Disintegration has a good line in names. Across its campaign missions, you play Gravcycle pilot and – yes – television presenter called Romer Shoal in a rebellion against “integrated” human-robot hybrids led by Black Shuck. If those names aren’t fun enough to roll around in your mouth, consider that the TV show Romer presented was called “Cradle 2 The Grav”.
If only there was as much personality to be found in every other aspect of this hybrid of first-person shooting and light strategy.
Romer doesn’t roam alone, you see. You’re joined in your fight by fellow escapees from a sky prison, Doyle, Agnes and Coqui. You swoop about on your Gravcycle shooting enemy robots in first-person, while giving go-there, shoot-that commands to the small squad of on foot soldiers running around below you.
Your Gravcycle is a racing machine adapted for war. It’s capable of flying 15 metres above ground, and each mission provides you with a fixed set of different weapons and healing abilities. It’s clear that you’re supposed to be excited by the fantasy of the Gravcycle. Part of the pitch for Disintegration before release was that its developer’s are led by Marcus Lehto, a former creative director at Bungie and the artist responsible for designing Master Chief. Disintegration’s Gravcycles are cool, and the game is reminiscent of Halo at times, but it does little visually to stand out by comparison. Its many characters are all robots and as such retain a similar build, distinguishable only via clothing, and its colour palette is bland. You spend a lot of time on missions surrounded by grey concrete, or running between barns in open environments which feel empty.
Most of those missions will see you accompanied by up to four ground units, each of whom hold a special ability that you can activate. Agnes can stagger enemies with concussion grenades to provide greater damage, for example, whilst Doyle can launch mortar strike for effective crowd control. Directing the use of these special abilities in combination is the closest Disintegration comes to real-time strategy.
Your crew follows Romer across the map, attacking enemies as they appear, but you can choose to issue priority target orders, meaning all units aggressively pursue your selected foe until they’re defeated. It’s a risky gambit however as, in doing so, they’ll leave cover and cross a crowded battlefield. Sticking close to units isn’t always advisable either, as it only takes a well-timed area of effect attack to put you on the backfoot, even on lower difficulties.
If one of your units fall, you have 30 seconds to revive them, but if you get killed, that’s an immediate game over and a restart at the last checkpoint. It’s challenging but less complicated than I expected.
Defeated enemies drop salvage which acts as the game’s progression system. Upon collecting a certain amount, upgrade slots unlock for your crew, filled via upgrade chips located across each mission. These are often hidden within valuable caches, so it pays to be thorough, but the need to explore every corner also hampers Disintegration’s pacing. Once obtained, chips can be used to improve aspects like weapon damage, durability, recharge times and more.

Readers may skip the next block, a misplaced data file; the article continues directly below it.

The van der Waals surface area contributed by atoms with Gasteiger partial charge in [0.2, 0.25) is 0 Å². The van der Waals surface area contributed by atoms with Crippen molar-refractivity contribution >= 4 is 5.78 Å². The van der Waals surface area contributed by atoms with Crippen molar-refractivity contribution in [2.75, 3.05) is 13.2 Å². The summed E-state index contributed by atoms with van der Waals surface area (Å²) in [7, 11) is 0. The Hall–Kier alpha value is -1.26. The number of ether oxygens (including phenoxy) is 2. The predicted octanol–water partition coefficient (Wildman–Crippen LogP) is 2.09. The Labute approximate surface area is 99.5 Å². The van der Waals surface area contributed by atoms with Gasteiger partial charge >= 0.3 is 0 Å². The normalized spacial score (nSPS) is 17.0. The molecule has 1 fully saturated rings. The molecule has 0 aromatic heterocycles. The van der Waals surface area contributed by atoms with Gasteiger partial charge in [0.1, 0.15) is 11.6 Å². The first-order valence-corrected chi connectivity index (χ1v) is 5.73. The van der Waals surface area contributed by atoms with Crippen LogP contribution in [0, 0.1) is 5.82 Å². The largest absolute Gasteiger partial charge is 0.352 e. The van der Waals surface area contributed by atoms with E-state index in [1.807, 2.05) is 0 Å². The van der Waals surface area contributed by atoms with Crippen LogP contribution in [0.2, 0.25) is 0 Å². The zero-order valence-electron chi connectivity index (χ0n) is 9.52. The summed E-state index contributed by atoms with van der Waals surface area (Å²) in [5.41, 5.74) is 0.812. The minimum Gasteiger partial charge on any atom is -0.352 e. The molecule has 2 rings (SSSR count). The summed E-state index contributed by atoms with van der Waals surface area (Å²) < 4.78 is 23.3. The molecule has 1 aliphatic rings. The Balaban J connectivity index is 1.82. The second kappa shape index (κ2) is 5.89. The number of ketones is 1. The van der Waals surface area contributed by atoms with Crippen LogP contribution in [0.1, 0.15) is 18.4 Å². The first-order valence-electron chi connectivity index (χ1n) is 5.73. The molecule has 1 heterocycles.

I finished the campaign in 10-12 hours and it could take longer if you wanted to rinse that upgrade system entirely. Each mission can be revisited after completion, for example, but the ability to obtain more salvage wasn’t incentive enough for me to do so. There are optional mission challenges you can undertake, but these are no more interesting than “Destroy 10 aerial enemies”. The hub world also has issues, letting Romer talk to crew members and accept challenges, but it otherwise feels lifeless. Those issues aside, I had fun doing the missions themselves.
The game’s real longevity is meant to lie not with this campaign, but within Disintegration’s online multiplayer, which has clearly been a sizeable part of its development.
There’s three multiplayer modes on offer here, with no distinction between casual and competitive play. Each offers 5v5 matches in which each player rides their own Gravcycle and commands their own crew of ground units to complete objectives. There’s nine different crews available with different weapon loadouts, unit combinations and Gravcycle stats. If you prefer playing tanks, the Kings Guard crew has you covered. Looking for evasion and high speed? Neon Dreams. Long-range support? Try out Tech Noir. Each caters to different playstyles and some work better in particular modes.
The modes aren’t anything you haven’t seen before. First is Zone Control, in which you fight to capture zones across the map in similar fashion to Battlefront II’s capital supremacy (or umpteen other games point capture modes). Collector mode is second, which tasks you with destroying enemies so you can obtain their brain cans for points. Lastly we have Retrieval mode, which splits players into attackers and defenders. The attackers’ goal is to retrieve cores and gather them within a drop zone, while the defenders try to stop them, and the teams swap at the end of the round.
I had fun playing each of these modes, though none stood out above the others, and there’s signs that Disintegration’s strategic elements are more fun when you’re using them against friends instead of against the singleplayer campaign’s enemy AI. There are also customisation options unlockable in multiplayer via challenges or in-game currency that let you bring some much needed colour to your units.
Disintegration has a lot of room for improvement, but I enjoyed my time with it, and it succeeds in finding a balance between its shooting and strategic elements. It’s the kind of game I hope gets a sequel, one which is bolder in pursuing its ideas, and not just in its character names.